Imagine if I asked you to choose between two cars before you run your next errand.

One car would get you there safely. The second car carried the chance of bursting into flames on the way.

Which would you choose?

I know that question might sound dramatic at first. But if you study the origins of electric vehicle (EV) batteries, it won’t sound so far-fetched.

Rechargeable batteries of the past created tremendous heat while charging. They overcharged, lost energy, lost the ability to charge… and, yes, sometimes even caused fires.

For EVs to continue gaining popularity, major EV manufacturers like Tesla are shifting toward newer, better batteries…

And that’s signaling an investment opportunity.

EVs Are Here to Stay

I’m not crazy about EVs. I own three cars—and all are gas-powered. The most efficient one gets 15 miles per gallon. (I like driving and internal combustion engines.)

However, I don’t let my personal preferences get in the way of sound investing. The EV trend is here—and it’s not going away.

EV sales are on the upswing. In 2018, U.S. EV sales topped 361,000 units. And that’s just in the U.S.

Overall, worldwide EV sales topped 2.1 million units in 2018, according to industry database EV-Volumes. And more than half of these global sales came from China.

Plus, EV charging stations are everywhere. As of May, the U.S. Department of Energy reports that there are over 68,000 charging connections at more than 20,000 stations across the country.

What’s more, this trend should accelerate with new regulations passing nearly every day. So far, 11 countries plan to ban sales of gas-powered vehicles in favor of EVs. That includes China, the world’s largest EV market.

The Investing Opportunity

EV pioneers, like Tesla CEO Elon Musk, are making ground on building acceptance of battery-powered cars. And while Tesla is the first company to mass-produce a cool electric car, the big auto companies aren’t far behind.

But as EVs become more widespread, these companies will all run into the same problem: a supply crunch.

And with a supply crunch comes a money-making opportunity close by.

And this one is because of the new types of batteries coming to EVs…

You see, electric car batteries need to hold a bigger charge for a longer period of time. They also need to be efficient (and not start fires).

For EVs to truly go mainstream, their batteries must evolve.

Right now, most current batteries use nickel, cobalt, and manganese—with nickel as the largest component…

However, cobalt caused big problems for battery producers. Around 50% of cobalt supply comes from the Democratic Republic of the Congo (DRC).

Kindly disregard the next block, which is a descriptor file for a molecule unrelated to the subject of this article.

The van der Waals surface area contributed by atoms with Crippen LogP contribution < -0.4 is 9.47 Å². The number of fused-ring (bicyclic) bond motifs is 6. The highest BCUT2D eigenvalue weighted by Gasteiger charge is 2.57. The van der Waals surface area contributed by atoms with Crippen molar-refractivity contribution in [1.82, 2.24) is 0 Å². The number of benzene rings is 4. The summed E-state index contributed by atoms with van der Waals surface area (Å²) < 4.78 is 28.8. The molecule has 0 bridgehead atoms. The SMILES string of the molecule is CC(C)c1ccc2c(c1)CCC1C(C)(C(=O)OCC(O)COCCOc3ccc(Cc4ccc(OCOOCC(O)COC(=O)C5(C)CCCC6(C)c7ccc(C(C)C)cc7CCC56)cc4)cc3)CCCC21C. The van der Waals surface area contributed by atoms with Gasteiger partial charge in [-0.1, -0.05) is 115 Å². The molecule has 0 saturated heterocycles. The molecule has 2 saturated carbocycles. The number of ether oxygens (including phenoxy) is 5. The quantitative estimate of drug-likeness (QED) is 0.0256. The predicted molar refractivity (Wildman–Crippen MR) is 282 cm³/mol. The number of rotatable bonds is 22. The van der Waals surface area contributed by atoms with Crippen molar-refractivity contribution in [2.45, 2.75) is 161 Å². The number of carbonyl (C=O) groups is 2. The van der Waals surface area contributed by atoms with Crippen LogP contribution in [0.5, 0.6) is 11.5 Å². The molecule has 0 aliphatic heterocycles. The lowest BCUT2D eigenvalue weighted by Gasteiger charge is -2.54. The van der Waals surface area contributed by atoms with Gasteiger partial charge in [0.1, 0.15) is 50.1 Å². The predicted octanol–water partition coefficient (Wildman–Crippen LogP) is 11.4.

And cobalt production in the DRC came at the expense of human rights horrors, like child labor and even on-site deaths.

Further, cobalt as a commodity was hard to store, ship, and trade.

So with battery demand surging, engineers had to find a way to reduce cobalt dependence. Their solution required adding even more nickel.

And this will lead to a problem for companies making EVs…

Surging Demand for a Key Resource

Ken Hoffman is the co-leader of McKinsey & Company’s EV Battery Materials Research Group. According to Reuters, Hoffman described the mood of EV industry leaders as “petrified about supply” of the metals needed for batteries earlier this year.

And they have good reason to be.

Here’s what the demand for car batteries (and thus, nickel) looks like through the EV revolution…

According to McKinsey’s EV research group, there were only 3 million EVs on the road in 2017. The consultancy expects 31 million EVs on the road by 2025. That’s over 10 times the number of batteries in use just two years ago.

For years, the key driver of nickel demand was stainless steel production. That demand isn’t going anywhere. Surging nickel demand from increasing numbers of EVs hitting the road could multiply the need for nickel.

In fact, financial services company UBS expects demand for nickel to grow by 11 times its current level by 2025.

And I agree…

An Exclusive Resource

As I said earlier, EV companies like Tesla are gearing up for this surge in demand (and the impending supply crunch). As that demand builds, it plays right into the hands of nickel producers—and their shareholders.

When discussing Tesla’s exploding need for batteries, Musk said, “We will do whatever we have to do to ensure that we can scale at the fastest rate possible.”

But from our view, there’s little Musk can do to secure nickel supplies.

The nickel needed to produce electric vehicle batteries is “class 1.” It comes from nickel sulfide mines. Not every nickel deposit fits this category.

For Musk to enter the field in a major way, he’ll need to secure nickel sulfide deposits containing class 1 nickel. Then, he’ll need to advance the projects through development, which takes upwards of a decade—and often billions of dollars in capital investment.

Even a tycoon like Musk won’t be able to do this on his own. He’ll have to depend on nickel producers.

If that’s how things play out, it’s a chance to profit big… So now’s the time to add quality nickel producers to your portfolio.


E.B. Tucker
Editor, Strategic Investor